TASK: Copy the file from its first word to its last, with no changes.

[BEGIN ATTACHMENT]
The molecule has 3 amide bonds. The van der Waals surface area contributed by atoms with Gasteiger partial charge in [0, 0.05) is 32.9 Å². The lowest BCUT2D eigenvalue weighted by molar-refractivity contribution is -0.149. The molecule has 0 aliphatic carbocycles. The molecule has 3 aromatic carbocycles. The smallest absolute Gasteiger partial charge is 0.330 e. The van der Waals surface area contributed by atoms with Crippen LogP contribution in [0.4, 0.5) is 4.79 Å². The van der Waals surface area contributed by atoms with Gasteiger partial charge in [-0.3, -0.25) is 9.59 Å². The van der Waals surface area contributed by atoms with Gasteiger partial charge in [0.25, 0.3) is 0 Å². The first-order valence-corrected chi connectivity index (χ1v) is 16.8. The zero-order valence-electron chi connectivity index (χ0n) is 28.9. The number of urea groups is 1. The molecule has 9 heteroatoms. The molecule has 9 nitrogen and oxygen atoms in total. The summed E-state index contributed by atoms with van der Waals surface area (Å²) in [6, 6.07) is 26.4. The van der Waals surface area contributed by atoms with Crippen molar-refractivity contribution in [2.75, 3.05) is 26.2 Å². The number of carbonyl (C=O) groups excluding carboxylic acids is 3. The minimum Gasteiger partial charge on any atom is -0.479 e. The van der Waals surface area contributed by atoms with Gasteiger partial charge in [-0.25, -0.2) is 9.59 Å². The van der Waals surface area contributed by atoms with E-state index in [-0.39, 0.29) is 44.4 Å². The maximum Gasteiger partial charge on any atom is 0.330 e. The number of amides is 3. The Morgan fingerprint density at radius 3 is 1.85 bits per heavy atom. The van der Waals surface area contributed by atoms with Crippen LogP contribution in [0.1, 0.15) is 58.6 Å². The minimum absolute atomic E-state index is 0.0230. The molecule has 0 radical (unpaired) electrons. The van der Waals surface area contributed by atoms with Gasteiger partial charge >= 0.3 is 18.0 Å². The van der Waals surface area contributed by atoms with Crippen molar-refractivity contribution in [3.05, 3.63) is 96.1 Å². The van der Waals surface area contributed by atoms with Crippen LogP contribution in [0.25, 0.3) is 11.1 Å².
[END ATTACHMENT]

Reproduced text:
The molecule has 3 amide bonds. The van der Waals surface area contributed by atoms with Gasteiger partial charge in [0, 0.05) is 32.9 Å². The lowest BCUT2D eigenvalue weighted by molar-refractivity contribution is -0.149. The molecule has 0 aliphatic carbocycles. The molecule has 3 aromatic carbocycles. The smallest absolute Gasteiger partial charge is 0.330 e. The van der Waals surface area contributed by atoms with Crippen LogP contribution in [0.4, 0.5) is 4.79 Å². The van der Waals surface area contributed by atoms with Gasteiger partial charge in [-0.3, -0.25) is 9.59 Å². The van der Waals surface area contributed by atoms with Gasteiger partial charge in [0.25, 0.3) is 0 Å². The first-order valence-corrected chi connectivity index (χ1v) is 16.8. The zero-order valence-electron chi connectivity index (χ0n) is 28.9. The number of urea groups is 1. The molecule has 9 heteroatoms. The molecule has 9 nitrogen and oxygen atoms in total. The summed E-state index contributed by atoms with van der Waals surface area (Å²) in [6, 6.07) is 26.4. The van der Waals surface area contributed by atoms with Crippen molar-refractivity contribution in [2.75, 3.05) is 26.2 Å². The number of carbonyl (C=O) groups excluding carboxylic acids is 3. The minimum Gasteiger partial charge on any atom is -0.479 e. The van der Waals surface area contributed by atoms with Gasteiger partial charge in [-0.25, -0.2) is 9.59 Å². The van der Waals surface area contributed by atoms with E-state index in [-0.39, 0.29) is 44.4 Å². The maximum Gasteiger partial charge on any atom is 0.330 e. The number of amides is 3. The Morgan fingerprint density at radius 3 is 1.85 bits per heavy atom. The van der Waals surface area contributed by atoms with Crippen LogP contribution in [0.1, 0.15) is 58.6 Å². The minimum absolute atomic E-state index is 0.0230. The molecule has 0 radical (unpaired) electrons. The van der Waals surface area contributed by atoms with Gasteiger partial charge >= 0.3 is 18.0 Å². The van der Waals surface area contributed by atoms with Crippen molar-refractivity contribution in [3.05, 3.63) is 96.1 Å². The van der Waals surface area contributed by atoms with Crippen LogP contribution in [0.25, 0.3) is 11.1 Å².